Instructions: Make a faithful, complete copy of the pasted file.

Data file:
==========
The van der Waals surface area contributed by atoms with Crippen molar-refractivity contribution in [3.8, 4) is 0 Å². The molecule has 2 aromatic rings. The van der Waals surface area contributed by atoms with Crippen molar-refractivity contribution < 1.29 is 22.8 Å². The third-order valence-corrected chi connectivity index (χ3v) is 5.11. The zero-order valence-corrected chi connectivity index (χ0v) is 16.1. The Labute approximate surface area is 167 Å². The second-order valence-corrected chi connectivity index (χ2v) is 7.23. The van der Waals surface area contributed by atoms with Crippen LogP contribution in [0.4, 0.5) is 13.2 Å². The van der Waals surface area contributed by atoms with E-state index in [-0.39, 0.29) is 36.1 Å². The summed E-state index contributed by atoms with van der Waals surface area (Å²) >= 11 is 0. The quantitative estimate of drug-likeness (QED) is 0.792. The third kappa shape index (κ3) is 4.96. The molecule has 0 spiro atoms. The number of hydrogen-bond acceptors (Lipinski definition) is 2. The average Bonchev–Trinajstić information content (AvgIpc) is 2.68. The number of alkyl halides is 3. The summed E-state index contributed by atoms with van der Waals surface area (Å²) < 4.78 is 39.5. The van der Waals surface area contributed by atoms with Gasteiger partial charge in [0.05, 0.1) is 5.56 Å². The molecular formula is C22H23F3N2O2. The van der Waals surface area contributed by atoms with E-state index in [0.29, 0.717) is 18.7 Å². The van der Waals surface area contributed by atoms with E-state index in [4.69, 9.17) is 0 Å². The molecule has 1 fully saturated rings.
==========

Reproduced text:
The van der Waals surface area contributed by atoms with Crippen molar-refractivity contribution in [3.8, 4) is 0 Å². The molecule has 2 aromatic rings. The van der Waals surface area contributed by atoms with Crippen molar-refractivity contribution < 1.29 is 22.8 Å². The third-order valence-corrected chi connectivity index (χ3v) is 5.11. The zero-order valence-corrected chi connectivity index (χ0v) is 16.1. The Labute approximate surface area is 167 Å². The second-order valence-corrected chi connectivity index (χ2v) is 7.23. The van der Waals surface area contributed by atoms with Crippen LogP contribution in [0.4, 0.5) is 13.2 Å². The van der Waals surface area contributed by atoms with E-state index in [-0.39, 0.29) is 36.1 Å². The summed E-state index contributed by atoms with van der Waals surface area (Å²) >= 11 is 0. The quantitative estimate of drug-likeness (QED) is 0.792. The third kappa shape index (κ3) is 4.96. The molecule has 0 spiro atoms. The number of hydrogen-bond acceptors (Lipinski definition) is 2. The average Bonchev–Trinajstić information content (AvgIpc) is 2.68. The number of alkyl halides is 3. The summed E-state index contributed by atoms with van der Waals surface area (Å²) < 4.78 is 39.5. The van der Waals surface area contributed by atoms with Gasteiger partial charge in [0.05, 0.1) is 5.56 Å². The molecular formula is C22H23F3N2O2. The van der Waals surface area contributed by atoms with E-state index in [0.29, 0.717) is 18.7 Å². The van der Waals surface area contributed by atoms with E-state index in [4.69, 9.17) is 0 Å². The molecule has 1 fully saturated rings.